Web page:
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Bagpipes allowed inside Euro 2024 stadiums

A Scotland fan plays bagpipes
Bagpipes will be permitted inside stadia at the tournament finals in Germany

Scotland fans will be allowed to take bagpipes inside stadiums at Euro 2024.

It was feared the Tartan Army may be without their traditional soundtrack this summer due to Uefa guidelines barring "mechanical sound-emitting devices" from fixtures.

But the governing body has said the instruments will be permitted - as long as they are registered with the SFA.

Steve Clarke's side kick off the tournament against hosts Germany on 14 June

The match will be played at the Allianz Arena in Munich, but a "prohibited items" list for the stadium warned fans to avoid bringing "mechanical or electronic noisemakers, such as megaphones and air horns".

It also banned "other sound-emitting and speech-amplification devices," listing "pea whistles and vuvuzelas" as examples.

However, a meeting of the Euro 2024 fan forum last week - which brought together representatives of the 21 teams qualified for the tournament finals - decided the pipes would be approved.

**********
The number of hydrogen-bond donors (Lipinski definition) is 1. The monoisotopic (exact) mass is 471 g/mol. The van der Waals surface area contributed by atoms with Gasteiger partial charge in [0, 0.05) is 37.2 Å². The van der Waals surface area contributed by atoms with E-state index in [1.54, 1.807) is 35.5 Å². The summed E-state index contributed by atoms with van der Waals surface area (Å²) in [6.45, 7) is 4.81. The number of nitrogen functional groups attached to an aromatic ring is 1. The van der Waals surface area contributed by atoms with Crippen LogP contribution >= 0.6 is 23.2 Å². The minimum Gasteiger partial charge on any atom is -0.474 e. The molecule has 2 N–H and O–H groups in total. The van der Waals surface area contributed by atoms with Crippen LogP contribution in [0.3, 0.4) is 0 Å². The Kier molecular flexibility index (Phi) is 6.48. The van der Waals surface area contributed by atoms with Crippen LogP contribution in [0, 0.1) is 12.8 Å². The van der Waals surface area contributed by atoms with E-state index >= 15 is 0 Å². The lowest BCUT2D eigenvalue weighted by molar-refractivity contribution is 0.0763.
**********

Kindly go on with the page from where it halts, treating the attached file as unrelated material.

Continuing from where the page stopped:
They added the process of registering fans' instruments would be communictaed with the SFA "in due course".

A spokesperson for Uefa confirmed: "Fans are welcome to bring instruments to the stadium, but they will have to register them with their respective national associations, who will be responsible for centralising their fans’ activities inside the stadium."

Iain Emerson, editor of the Famous Tartan Army magazine, said the sound of the bagpipes could help "lift the team," adding fans would be able to create a "party atmosphere" when the tournament kicks off.

He told BBC's Good Morning Scotland: "I think the very thought of banning our national instrument that identifies Scotland so much throughout the world would just take so much away from the occasion.

“I was at the opening game of the World Cup in 1998 against Brazil. Brazil had their samba drums and we had the bagpipes and it was one massive party and it was fantastic.

"It is a unique atmosphere and it is unique throughout the world that we can bring the bagpipes to the game.

"Stevie Clarke knows how to get the players going but the fans backing is so important as well and this just adds to another lift we can give the team."

Swarm of bees

Uefa prohibited the use of some devices following the 2010 World Cup in South Africa that was dominated by use of the vuvuzela from the stands.

The plastic horns - commonly used at matches in the country - created a noise similar to a swarm of bees when played in large numbers.

But they were deemed to be too loud and risked "drowning supporter emotions and detracting from the experience of the game," European football's governing body said.

Scotland face Switzerland in Cologne on 19 June in their second Group A match at the tournament before taking on Hungary in Stuttgart on 23 June.

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